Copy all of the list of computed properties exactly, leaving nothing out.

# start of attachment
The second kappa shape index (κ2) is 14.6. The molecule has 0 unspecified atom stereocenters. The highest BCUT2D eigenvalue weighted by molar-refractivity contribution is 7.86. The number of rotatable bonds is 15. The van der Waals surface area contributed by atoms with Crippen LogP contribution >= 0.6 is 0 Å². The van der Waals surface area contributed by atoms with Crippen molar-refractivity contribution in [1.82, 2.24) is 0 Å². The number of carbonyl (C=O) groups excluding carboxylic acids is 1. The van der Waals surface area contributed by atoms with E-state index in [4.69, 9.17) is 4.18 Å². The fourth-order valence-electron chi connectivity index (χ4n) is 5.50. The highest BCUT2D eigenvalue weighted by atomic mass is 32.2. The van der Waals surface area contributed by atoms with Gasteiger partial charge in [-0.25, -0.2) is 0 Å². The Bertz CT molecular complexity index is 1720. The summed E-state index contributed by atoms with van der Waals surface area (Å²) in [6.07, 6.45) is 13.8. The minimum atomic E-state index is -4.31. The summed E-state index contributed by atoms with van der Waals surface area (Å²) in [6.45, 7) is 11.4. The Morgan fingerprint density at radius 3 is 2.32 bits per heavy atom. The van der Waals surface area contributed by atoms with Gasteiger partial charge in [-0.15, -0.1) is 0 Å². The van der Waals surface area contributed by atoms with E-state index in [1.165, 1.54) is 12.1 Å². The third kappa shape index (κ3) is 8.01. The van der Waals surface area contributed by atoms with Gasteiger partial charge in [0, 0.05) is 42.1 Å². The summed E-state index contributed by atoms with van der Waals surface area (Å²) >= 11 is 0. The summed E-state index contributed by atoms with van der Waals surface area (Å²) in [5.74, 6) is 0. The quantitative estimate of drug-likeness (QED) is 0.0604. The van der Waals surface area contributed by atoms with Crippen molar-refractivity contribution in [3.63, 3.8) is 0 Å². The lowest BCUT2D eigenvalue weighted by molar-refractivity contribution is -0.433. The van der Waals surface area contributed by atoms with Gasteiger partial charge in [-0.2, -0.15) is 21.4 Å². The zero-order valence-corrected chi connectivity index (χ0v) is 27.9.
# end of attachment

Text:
The second kappa shape index (κ2) is 14.6. The molecule has 0 unspecified atom stereocenters. The highest BCUT2D eigenvalue weighted by molar-refractivity contribution is 7.86. The number of rotatable bonds is 15. The van der Waals surface area contributed by atoms with Crippen LogP contribution >= 0.6 is 0 Å². The van der Waals surface area contributed by atoms with Crippen molar-refractivity contribution in [1.82, 2.24) is 0 Å². The number of carbonyl (C=O) groups excluding carboxylic acids is 1. The van der Waals surface area contributed by atoms with E-state index in [4.69, 9.17) is 4.18 Å². The fourth-order valence-electron chi connectivity index (χ4n) is 5.50. The highest BCUT2D eigenvalue weighted by atomic mass is 32.2. The van der Waals surface area contributed by atoms with Gasteiger partial charge in [-0.25, -0.2) is 0 Å². The Bertz CT molecular complexity index is 1720. The summed E-state index contributed by atoms with van der Waals surface area (Å²) in [6.07, 6.45) is 13.8. The minimum atomic E-state index is -4.31. The summed E-state index contributed by atoms with van der Waals surface area (Å²) in [6.45, 7) is 11.4. The Morgan fingerprint density at radius 3 is 2.32 bits per heavy atom. The van der Waals surface area contributed by atoms with Gasteiger partial charge in [-0.15, -0.1) is 0 Å². The van der Waals surface area contributed by atoms with E-state index in [1.165, 1.54) is 12.1 Å². The third kappa shape index (κ3) is 8.01. The van der Waals surface area contributed by atoms with Gasteiger partial charge in [0, 0.05) is 42.1 Å². The summed E-state index contributed by atoms with van der Waals surface area (Å²) >= 11 is 0. The summed E-state index contributed by atoms with van der Waals surface area (Å²) in [5.74, 6) is 0. The quantitative estimate of drug-likeness (QED) is 0.0604. The van der Waals surface area contributed by atoms with Crippen molar-refractivity contribution in [3.63, 3.8) is 0 Å². The lowest BCUT2D eigenvalue weighted by molar-refractivity contribution is -0.433. The van der Waals surface area contributed by atoms with Gasteiger partial charge in [-0.2, -0.15) is 21.4 Å². The zero-order valence-corrected chi connectivity index (χ0v) is 27.9.